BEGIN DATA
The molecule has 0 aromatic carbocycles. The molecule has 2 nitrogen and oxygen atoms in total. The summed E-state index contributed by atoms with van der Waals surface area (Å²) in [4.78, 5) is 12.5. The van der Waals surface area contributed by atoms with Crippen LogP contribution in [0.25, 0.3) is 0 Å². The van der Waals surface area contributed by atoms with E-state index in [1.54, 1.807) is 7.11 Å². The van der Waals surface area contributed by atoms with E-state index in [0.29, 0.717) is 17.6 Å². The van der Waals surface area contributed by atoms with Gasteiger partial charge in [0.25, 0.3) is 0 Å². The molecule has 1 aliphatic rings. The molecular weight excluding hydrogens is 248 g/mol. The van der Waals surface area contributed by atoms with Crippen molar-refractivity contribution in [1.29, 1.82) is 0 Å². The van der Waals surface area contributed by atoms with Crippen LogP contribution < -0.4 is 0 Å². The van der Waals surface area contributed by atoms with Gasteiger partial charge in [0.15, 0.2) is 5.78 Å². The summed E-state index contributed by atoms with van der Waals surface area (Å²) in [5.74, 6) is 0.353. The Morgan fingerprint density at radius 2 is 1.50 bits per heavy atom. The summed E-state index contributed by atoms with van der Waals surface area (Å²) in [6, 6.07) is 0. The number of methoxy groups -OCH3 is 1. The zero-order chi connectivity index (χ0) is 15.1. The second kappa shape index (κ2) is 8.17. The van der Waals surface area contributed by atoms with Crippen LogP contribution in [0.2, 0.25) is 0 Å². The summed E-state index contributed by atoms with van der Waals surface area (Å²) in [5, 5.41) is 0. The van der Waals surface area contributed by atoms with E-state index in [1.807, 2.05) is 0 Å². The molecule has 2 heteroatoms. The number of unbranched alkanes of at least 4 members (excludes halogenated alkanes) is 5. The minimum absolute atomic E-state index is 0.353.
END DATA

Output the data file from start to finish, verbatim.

The molecule has 0 aromatic carbocycles. The molecule has 2 nitrogen and oxygen atoms in total. The summed E-state index contributed by atoms with van der Waals surface area (Å²) in [4.78, 5) is 12.5. The van der Waals surface area contributed by atoms with Crippen LogP contribution in [0.25, 0.3) is 0 Å². The van der Waals surface area contributed by atoms with E-state index in [1.54, 1.807) is 7.11 Å². The van der Waals surface area contributed by atoms with E-state index in [0.29, 0.717) is 17.6 Å². The van der Waals surface area contributed by atoms with Gasteiger partial charge in [0.25, 0.3) is 0 Å². The molecule has 1 aliphatic rings. The molecular weight excluding hydrogens is 248 g/mol. The van der Waals surface area contributed by atoms with Crippen molar-refractivity contribution in [1.29, 1.82) is 0 Å². The van der Waals surface area contributed by atoms with Crippen LogP contribution < -0.4 is 0 Å². The van der Waals surface area contributed by atoms with Gasteiger partial charge in [0.15, 0.2) is 5.78 Å². The summed E-state index contributed by atoms with van der Waals surface area (Å²) in [5.74, 6) is 0.353. The Morgan fingerprint density at radius 2 is 1.50 bits per heavy atom. The summed E-state index contributed by atoms with van der Waals surface area (Å²) in [6, 6.07) is 0. The number of methoxy groups -OCH3 is 1. The zero-order chi connectivity index (χ0) is 15.1. The second kappa shape index (κ2) is 8.17. The van der Waals surface area contributed by atoms with Crippen LogP contribution in [0.2, 0.25) is 0 Å². The summed E-state index contributed by atoms with van der Waals surface area (Å²) in [5, 5.41) is 0. The van der Waals surface area contributed by atoms with E-state index in [1.807, 2.05) is 0 Å². The molecule has 2 heteroatoms. The number of unbranched alkanes of at least 4 members (excludes halogenated alkanes) is 5. The minimum absolute atomic E-state index is 0.353.